Note Hofmann degradation of hydrocinnamide here (reference 11):
(Hive Bee)
10-11-01 05:45
No 223026
      Re: The Meerwein Reaction  Bookmark   

Isn't an amine an effective electron withdrawing substituant, just like C=O, or CN?
(Hive Bee)
10-11-01 14:09
No 223134
      Re: The Meerwein Reaction  Bookmark   

Mmmmhhh, I dont think so... And then you must use a tertiary amine because with a double bond the enamine makes an imine....
(Hive Bee)
10-11-01 16:29
No 223170
      Re: The Meerwein Reaction  Bookmark   

would nitro-ethene or 2-nitro-propene work? and how would you get interesting diazonium-benzenes?
(Chief Bee)
10-11-01 16:43
No 223176
      Re: The Meerwein Reaction  Bookmark   

Diazoniumbenzenes are made by treating anilines with HNO2 at 0-5C.

Nitroethene doesn't sound too bad.
04-27-02 07:18
No 301977
      Thank you Peyote!  Bookmark   

The post on the Meerwein reaction was interesting. I studied this reaction a bit at one time. Herein was my goal.

To find under what conditions the "So called" side reaction was favored. Where ArN2+Cl- adds to Methyl Methacrylate to produce ArCH2-CCl(COOR)CH3.

This Halogenated Carboxylic acid should react quite readily with ammonia or amines, to produce analogs of MethylDopa.

These analogs might then be decarboxylated/decomposed to produce phenyl-isopropylamines, or phenyl2propanones.

Granted, the overall yield might not be great, but as I recall, the reaction might be carried out in water. At the time Methyl Methacrylate was easy to come by, as was Aniline.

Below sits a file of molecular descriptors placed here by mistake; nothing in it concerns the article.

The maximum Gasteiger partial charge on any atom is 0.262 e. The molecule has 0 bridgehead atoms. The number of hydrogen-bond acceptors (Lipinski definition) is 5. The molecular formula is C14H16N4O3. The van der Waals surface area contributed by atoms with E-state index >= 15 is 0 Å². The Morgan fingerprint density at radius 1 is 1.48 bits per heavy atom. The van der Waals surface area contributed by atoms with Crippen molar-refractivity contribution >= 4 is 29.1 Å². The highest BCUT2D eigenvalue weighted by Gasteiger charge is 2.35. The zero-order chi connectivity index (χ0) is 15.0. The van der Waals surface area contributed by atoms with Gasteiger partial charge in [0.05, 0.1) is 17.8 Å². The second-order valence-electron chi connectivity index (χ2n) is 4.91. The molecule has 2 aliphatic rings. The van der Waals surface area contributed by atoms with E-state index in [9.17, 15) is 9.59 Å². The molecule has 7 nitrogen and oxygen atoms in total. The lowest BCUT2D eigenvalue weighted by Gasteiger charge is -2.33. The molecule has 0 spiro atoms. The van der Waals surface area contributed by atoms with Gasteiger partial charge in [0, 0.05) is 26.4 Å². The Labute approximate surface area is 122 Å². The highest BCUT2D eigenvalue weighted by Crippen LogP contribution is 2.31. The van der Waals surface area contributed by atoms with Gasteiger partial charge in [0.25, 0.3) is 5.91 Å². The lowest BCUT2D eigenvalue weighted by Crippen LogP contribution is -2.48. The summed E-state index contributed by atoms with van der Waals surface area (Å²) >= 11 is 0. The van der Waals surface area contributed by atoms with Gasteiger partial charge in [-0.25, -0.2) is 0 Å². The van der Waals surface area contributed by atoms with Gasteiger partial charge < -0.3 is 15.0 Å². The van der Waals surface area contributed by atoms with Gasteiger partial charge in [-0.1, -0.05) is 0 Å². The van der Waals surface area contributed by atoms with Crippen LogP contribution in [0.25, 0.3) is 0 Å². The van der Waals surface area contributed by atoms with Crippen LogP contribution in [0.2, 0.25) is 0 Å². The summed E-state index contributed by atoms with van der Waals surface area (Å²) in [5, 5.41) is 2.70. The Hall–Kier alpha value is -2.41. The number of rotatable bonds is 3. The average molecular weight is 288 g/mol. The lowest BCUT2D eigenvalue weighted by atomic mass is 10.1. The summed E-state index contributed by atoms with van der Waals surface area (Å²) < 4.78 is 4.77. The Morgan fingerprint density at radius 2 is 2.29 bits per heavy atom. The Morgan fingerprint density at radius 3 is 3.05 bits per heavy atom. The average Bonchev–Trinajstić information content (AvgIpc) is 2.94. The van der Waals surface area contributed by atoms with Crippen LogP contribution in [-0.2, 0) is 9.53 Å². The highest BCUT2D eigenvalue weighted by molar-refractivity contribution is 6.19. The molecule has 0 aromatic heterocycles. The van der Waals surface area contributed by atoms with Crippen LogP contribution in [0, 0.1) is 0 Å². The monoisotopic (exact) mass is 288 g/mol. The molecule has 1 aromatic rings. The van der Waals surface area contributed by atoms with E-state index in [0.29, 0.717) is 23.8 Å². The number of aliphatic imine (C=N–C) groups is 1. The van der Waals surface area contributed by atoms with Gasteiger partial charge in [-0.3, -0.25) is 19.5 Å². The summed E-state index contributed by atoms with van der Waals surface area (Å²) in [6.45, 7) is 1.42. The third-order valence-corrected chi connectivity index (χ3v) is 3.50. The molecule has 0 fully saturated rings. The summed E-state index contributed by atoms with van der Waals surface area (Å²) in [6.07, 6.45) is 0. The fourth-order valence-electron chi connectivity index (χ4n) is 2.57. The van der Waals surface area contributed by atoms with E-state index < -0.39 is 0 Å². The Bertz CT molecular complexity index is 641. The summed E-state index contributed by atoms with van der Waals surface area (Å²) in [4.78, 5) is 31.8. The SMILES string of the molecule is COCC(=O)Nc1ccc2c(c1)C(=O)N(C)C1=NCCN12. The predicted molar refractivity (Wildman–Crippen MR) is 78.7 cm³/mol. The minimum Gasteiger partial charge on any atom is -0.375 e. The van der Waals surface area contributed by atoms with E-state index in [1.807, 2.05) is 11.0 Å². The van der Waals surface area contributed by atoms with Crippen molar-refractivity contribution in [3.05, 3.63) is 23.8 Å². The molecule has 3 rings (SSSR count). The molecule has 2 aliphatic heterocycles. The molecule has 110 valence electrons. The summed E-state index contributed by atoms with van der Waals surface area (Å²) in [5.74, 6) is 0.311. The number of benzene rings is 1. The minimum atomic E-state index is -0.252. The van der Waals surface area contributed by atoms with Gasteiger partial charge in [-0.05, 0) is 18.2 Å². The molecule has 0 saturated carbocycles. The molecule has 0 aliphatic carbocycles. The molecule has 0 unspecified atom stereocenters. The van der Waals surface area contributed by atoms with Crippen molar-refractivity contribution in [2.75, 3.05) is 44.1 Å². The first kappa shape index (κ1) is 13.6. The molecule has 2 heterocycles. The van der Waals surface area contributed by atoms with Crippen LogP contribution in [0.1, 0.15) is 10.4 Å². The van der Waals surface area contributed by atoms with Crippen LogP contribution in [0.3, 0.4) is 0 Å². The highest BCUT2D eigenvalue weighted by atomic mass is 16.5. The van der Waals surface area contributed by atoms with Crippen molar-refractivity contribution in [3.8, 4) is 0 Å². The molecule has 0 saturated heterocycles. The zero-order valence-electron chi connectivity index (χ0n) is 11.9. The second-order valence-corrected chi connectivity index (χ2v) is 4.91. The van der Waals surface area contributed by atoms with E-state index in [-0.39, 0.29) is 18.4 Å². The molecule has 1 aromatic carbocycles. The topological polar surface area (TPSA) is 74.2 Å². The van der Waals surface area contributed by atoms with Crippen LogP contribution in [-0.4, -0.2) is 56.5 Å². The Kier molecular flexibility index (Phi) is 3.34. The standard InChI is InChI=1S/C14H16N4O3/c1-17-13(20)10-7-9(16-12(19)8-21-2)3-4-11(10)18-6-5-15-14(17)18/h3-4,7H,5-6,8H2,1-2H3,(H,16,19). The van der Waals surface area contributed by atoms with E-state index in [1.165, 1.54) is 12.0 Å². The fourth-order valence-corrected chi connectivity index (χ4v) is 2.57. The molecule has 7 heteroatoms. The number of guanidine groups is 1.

Have you explored this reaction sequence?

This might also answer some of the earlier posted questions.

Thank you for your post.............zed
04-28-02 06:24
      Stripping monomoers off polymers?
(Rated as: UTFSE!)
(Hive Bee)
04-28-02 09:56
No 302451
      No link!  Bookmark   

No link, but I think I recall, Methyl Methacrylate being recovered by destructive distillation of Lucite. This will reek bigtime. Seems to me Methyl Methacrylate is a very irritating lacrimator. It used to be about as expensive as retail beer, probably still very cheap in bulk.

Foxy2, refers to The desructive distillation of polystyrene to produce styrene, in the Phenylacetic Acid post of last week. Once again, you should expect this distillation to reek. Once again, styrene monomer casting resin or reagent is fantastically cheap.

Sorry, I couldn't be of more help...............zed
04-28-02 19:05
No 302589
      decarbox. m-dopa analogs?  Bookmark   

zed: do you have any ref. on decarbox. of m-dopa analogs?
if so, then, please, post it.

(Hive Bee)
04-29-02 05:20
No 302827
      Nope!  Bookmark